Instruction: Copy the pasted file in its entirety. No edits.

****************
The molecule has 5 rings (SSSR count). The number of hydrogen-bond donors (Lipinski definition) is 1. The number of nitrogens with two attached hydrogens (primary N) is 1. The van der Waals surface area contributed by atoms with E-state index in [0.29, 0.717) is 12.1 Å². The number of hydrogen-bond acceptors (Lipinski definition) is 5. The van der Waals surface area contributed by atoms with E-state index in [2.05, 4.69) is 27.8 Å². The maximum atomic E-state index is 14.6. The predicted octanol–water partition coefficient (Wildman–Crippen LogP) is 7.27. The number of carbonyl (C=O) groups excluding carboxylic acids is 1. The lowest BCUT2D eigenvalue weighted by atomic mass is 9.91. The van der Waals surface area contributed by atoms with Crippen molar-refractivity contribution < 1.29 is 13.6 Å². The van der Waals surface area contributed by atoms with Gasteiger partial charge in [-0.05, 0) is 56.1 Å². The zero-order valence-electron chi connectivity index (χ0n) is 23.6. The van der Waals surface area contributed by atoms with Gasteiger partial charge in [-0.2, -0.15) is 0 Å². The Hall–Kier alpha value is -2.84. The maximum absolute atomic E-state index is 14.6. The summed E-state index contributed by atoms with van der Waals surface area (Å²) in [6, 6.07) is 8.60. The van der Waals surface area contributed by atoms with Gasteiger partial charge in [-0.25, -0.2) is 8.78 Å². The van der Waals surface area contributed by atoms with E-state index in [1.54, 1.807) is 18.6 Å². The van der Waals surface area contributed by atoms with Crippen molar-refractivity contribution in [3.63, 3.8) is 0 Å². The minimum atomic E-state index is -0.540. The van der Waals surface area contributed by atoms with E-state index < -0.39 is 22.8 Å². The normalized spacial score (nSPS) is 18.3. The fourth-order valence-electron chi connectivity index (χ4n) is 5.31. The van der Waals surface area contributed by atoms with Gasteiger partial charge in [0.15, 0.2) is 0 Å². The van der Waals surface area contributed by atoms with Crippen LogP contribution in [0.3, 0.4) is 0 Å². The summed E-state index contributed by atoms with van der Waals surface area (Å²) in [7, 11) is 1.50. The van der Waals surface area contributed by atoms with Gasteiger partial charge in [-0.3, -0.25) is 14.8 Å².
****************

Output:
The molecule has 5 rings (SSSR count). The number of hydrogen-bond donors (Lipinski definition) is 1. The number of nitrogens with two attached hydrogens (primary N) is 1. The van der Waals surface area contributed by atoms with E-state index in [0.29, 0.717) is 12.1 Å². The number of hydrogen-bond acceptors (Lipinski definition) is 5. The van der Waals surface area contributed by atoms with E-state index in [2.05, 4.69) is 27.8 Å². The maximum atomic E-state index is 14.6. The predicted octanol–water partition coefficient (Wildman–Crippen LogP) is 7.27. The number of carbonyl (C=O) groups excluding carboxylic acids is 1. The lowest BCUT2D eigenvalue weighted by atomic mass is 9.91. The van der Waals surface area contributed by atoms with Crippen molar-refractivity contribution < 1.29 is 13.6 Å². The van der Waals surface area contributed by atoms with Gasteiger partial charge in [-0.05, 0) is 56.1 Å². The zero-order valence-electron chi connectivity index (χ0n) is 23.6. The van der Waals surface area contributed by atoms with Gasteiger partial charge in [-0.2, -0.15) is 0 Å². The Hall–Kier alpha value is -2.84. The maximum absolute atomic E-state index is 14.6. The summed E-state index contributed by atoms with van der Waals surface area (Å²) in [6, 6.07) is 8.60. The van der Waals surface area contributed by atoms with Gasteiger partial charge in [-0.25, -0.2) is 8.78 Å². The van der Waals surface area contributed by atoms with E-state index in [1.54, 1.807) is 18.6 Å². The van der Waals surface area contributed by atoms with Crippen molar-refractivity contribution in [3.63, 3.8) is 0 Å². The minimum atomic E-state index is -0.540. The van der Waals surface area contributed by atoms with E-state index < -0.39 is 22.8 Å². The normalized spacial score (nSPS) is 18.3. The fourth-order valence-electron chi connectivity index (χ4n) is 5.31. The van der Waals surface area contributed by atoms with Gasteiger partial charge in [0.15, 0.2) is 0 Å². The van der Waals surface area contributed by atoms with Crippen LogP contribution in [0.3, 0.4) is 0 Å². The summed E-state index contributed by atoms with van der Waals surface area (Å²) in [7, 11) is 1.50. The van der Waals surface area contributed by atoms with Gasteiger partial charge in [-0.3, -0.25) is 14.8 Å².